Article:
TAKING STOCK: Economists stink

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Dear Mr. Berko: 
Gerald Friedman is a distinguished economist who initially wanted to be a psychiatrist. He says that under Bernie Sanders’ platform, in five years, U.S. median income would increase by $22,000, and 26 million new jobs would be created. He says that the unemployment rate would fall to 3.3 percent and that the economy would grow by 5.3 percent annually. This is a no-brainer. We should listen to our economists rather than our politicians. All my friends and I agree. All the presidential candidates should wake up and listen to experts such as Professor Friedman.
 
—LO, Buffalo, N.Y.
 

Dear LO: 

Please be careful when following the masses; oftentimes the “m” is silent.

Economics is the most useless profession in the universe. And Jerry Friedman, a Harvard Ph.D., is a bleeping flake who hasn’t held a real job in 40 years. I know more about what makes this economy tick than Jerry will ever know, and I can teach it better, too. I earned my economics degree sweating in the trenches and getting down on my knees in the dirt to bring home a paycheck. Though I never doubted that I’d make it, there were despairing times, and those times were superb teaching moments that few bloody academics can understand. I doubt that Jerry, with his impeccable white-shoe credentials, can identify with that. His numbers are dysfunctional fantasy and polluted drivel, published purely for political consumption. Except for Joseph Schumpeter, who developed the concept of creative destruction, I have little respect for economists, including Alan “The Mumbler” Greenspan, who headed the Federal Reserve from 1987 to 2006 and really screwed the pooch.

It makes sense that many economists initially wanted to be psychiatrists and that many psychiatrists really wanted to become economists. There’s little difference between the two. They both study human behavior. Both are born of human parents and can declare themselves male, female or hermaphroditic. Both had difficult parenting in their formative years, were alien to their peers and had unhappy childhoods that, years later, determined their choice of profession. That is why each profession has so many screwballs who can’t agree on anything. The psychiatrist evaluates and tinkers with the balance sheet of our minds, whereas the economist evaluates and tinkers with the balance sheet of our economy. And the latter does a stinky job. Consider the 21 percent interest rates and the advice of Greenspan that nearly bankrupted the economy. Candidly, I’ve never met a more insipid, dreary, colorless, droll, unstimulating group of people who are paid handsomely for advice that’s seldom worth a tinker’s dam.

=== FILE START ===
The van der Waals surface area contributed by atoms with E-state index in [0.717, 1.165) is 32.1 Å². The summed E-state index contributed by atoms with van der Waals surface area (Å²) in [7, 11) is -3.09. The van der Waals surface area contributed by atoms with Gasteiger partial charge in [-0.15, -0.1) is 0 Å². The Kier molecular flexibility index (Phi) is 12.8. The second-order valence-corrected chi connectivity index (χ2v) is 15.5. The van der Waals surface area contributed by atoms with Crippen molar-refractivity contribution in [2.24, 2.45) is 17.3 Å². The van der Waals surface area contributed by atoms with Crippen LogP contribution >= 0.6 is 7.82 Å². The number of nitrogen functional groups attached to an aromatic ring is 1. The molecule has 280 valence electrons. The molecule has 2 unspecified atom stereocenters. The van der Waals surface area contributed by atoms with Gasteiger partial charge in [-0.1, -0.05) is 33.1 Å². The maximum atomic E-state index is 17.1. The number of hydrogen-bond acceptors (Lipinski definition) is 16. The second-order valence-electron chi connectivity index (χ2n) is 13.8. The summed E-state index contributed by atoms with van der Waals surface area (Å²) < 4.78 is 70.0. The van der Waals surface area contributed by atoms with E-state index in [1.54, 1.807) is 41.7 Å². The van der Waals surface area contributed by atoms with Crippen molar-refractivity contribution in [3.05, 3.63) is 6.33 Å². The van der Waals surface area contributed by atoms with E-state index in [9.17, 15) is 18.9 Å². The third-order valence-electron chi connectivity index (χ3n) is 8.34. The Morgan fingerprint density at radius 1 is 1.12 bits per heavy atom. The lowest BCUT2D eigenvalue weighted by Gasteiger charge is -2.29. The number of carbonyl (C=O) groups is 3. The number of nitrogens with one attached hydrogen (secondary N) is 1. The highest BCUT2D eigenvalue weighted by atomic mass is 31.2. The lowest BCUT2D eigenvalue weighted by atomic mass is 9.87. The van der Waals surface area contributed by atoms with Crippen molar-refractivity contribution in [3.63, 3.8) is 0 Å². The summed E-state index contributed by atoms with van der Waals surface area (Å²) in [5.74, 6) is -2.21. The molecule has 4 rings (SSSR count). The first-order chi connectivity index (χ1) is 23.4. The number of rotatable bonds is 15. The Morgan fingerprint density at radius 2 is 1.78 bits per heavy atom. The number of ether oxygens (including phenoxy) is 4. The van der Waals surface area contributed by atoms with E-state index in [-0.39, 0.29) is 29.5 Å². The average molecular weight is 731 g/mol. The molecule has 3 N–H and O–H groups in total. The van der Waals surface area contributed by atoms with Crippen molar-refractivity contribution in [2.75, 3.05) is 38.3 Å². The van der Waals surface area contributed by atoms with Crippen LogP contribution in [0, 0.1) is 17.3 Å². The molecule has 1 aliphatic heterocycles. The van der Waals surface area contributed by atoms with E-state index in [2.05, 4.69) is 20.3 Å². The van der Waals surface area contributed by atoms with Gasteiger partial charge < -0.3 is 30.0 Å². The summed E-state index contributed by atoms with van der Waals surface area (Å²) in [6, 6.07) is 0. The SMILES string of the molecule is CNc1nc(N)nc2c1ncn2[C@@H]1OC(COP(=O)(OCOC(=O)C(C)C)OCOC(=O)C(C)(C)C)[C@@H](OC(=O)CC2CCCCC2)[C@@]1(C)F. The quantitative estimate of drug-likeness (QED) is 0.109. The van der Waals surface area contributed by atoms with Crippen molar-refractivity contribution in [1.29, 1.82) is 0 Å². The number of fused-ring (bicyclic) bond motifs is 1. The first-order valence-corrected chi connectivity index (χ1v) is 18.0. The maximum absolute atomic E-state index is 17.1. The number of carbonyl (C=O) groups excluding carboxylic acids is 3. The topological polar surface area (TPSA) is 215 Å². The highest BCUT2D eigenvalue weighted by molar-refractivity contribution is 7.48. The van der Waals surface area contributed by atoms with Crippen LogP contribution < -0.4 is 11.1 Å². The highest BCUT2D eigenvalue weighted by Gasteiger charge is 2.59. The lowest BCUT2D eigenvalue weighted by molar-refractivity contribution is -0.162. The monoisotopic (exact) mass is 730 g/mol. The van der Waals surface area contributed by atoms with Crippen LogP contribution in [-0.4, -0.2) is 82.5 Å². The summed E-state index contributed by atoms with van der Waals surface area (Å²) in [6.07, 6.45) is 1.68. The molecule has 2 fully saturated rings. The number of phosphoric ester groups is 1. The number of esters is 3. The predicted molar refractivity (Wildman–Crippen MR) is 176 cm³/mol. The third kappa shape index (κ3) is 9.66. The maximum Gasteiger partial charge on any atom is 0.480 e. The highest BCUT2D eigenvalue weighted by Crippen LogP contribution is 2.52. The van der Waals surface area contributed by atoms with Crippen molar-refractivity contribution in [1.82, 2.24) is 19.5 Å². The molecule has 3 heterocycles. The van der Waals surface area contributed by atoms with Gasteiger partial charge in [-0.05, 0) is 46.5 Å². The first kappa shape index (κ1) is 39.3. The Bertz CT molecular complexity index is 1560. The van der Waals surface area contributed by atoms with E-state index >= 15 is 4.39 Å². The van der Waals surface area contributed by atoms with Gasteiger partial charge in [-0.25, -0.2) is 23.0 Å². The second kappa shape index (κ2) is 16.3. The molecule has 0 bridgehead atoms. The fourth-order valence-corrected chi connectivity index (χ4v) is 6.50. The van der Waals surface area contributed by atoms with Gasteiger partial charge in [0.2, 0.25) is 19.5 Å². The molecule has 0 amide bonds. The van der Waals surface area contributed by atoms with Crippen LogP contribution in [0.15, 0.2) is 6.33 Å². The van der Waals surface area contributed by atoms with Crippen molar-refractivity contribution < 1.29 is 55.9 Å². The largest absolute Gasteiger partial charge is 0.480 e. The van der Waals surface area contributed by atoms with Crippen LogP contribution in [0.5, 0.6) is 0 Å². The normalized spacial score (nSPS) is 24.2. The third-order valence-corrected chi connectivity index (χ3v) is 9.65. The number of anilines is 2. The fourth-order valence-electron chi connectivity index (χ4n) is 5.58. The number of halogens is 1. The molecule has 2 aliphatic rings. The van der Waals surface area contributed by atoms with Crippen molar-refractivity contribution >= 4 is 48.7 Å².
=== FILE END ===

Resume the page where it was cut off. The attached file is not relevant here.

Most folks can’t tell you what an economist does for a living. Economists don’t build things. They can’t make products. They don’t produce TV shows. They lack the skills to install an air conditioning system, repair a toaster or drive a forklift. In my 40 years of writing this column, I’ve met with dozens of economists, most of whom taught at the university level. And I’ve come to the conclusion that our educational system needs to review what these idiots have been teaching all these years. Since 1929, we’ve had 14 recessions, numerous real estate bubbles, short-term interest rates as high as 21 percent, inflation at 13 percent, oil prices at more than $140 a barrel, unemployment at 12 percent, record national debt, hugely underfunded public pension plans, an abnormally strong dollar, a negative balance of payments, etc. And considering the volatility of our economy now and the crazy distribution of wealth, those economic courses are not resonating with our students. The proof is in the pudding.

Economists are a useless breed. They are among the few college graduates who in their leisure enjoy teaching cats to swim underwater. Many economists are cross-dressers, and considering their bewildering, muddled assumptions, I understand why. Most drive Volvos, can’t make eye contact and have serious anti-social tendencies. Their handshakes feel like gripping a glove filled with Jell-O, and their shoes squeak even when standing still. These people are the only professionals who can be wrong 99 percent of the time and still collect a full paycheck.
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Please address your financial questions to Malcolm Berko, P.O. Box 8303, Largo, FL 33775, or email him at mjberko@yahoo.com. To find out more about Malcolm Berko and read features by other Creators Syndicate writers and cartoonists, visit the Creators Syndicate website at www.creators.com.

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